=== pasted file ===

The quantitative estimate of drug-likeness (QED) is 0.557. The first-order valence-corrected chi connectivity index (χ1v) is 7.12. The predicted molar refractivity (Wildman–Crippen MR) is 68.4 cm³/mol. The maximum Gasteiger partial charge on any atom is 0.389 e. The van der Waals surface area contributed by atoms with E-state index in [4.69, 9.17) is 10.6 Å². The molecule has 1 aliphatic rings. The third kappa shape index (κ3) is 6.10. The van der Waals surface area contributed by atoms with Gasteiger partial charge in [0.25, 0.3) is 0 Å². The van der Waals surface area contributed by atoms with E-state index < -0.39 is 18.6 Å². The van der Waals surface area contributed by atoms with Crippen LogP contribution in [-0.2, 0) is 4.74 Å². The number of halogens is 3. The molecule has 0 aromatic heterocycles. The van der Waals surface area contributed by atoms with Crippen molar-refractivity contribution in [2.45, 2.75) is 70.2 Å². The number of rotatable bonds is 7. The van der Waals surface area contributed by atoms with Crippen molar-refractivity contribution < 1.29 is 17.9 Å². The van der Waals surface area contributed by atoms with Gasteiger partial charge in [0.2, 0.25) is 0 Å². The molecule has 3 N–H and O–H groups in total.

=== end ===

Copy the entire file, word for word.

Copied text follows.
The quantitative estimate of drug-likeness (QED) is 0.557. The first-order valence-corrected chi connectivity index (χ1v) is 7.12. The predicted molar refractivity (Wildman–Crippen MR) is 68.4 cm³/mol. The maximum Gasteiger partial charge on any atom is 0.389 e. The van der Waals surface area contributed by atoms with E-state index in [4.69, 9.17) is 10.6 Å². The molecule has 1 aliphatic rings. The third kappa shape index (κ3) is 6.10. The van der Waals surface area contributed by atoms with Gasteiger partial charge in [0.25, 0.3) is 0 Å². The van der Waals surface area contributed by atoms with E-state index < -0.39 is 18.6 Å². The van der Waals surface area contributed by atoms with Crippen LogP contribution in [-0.2, 0) is 4.74 Å². The number of halogens is 3. The molecule has 0 aromatic heterocycles. The van der Waals surface area contributed by atoms with Crippen molar-refractivity contribution in [2.45, 2.75) is 70.2 Å². The number of rotatable bonds is 7. The van der Waals surface area contributed by atoms with Crippen molar-refractivity contribution < 1.29 is 17.9 Å². The van der Waals surface area contributed by atoms with Gasteiger partial charge in [0.2, 0.25) is 0 Å². The molecule has 3 N–H and O–H groups in total.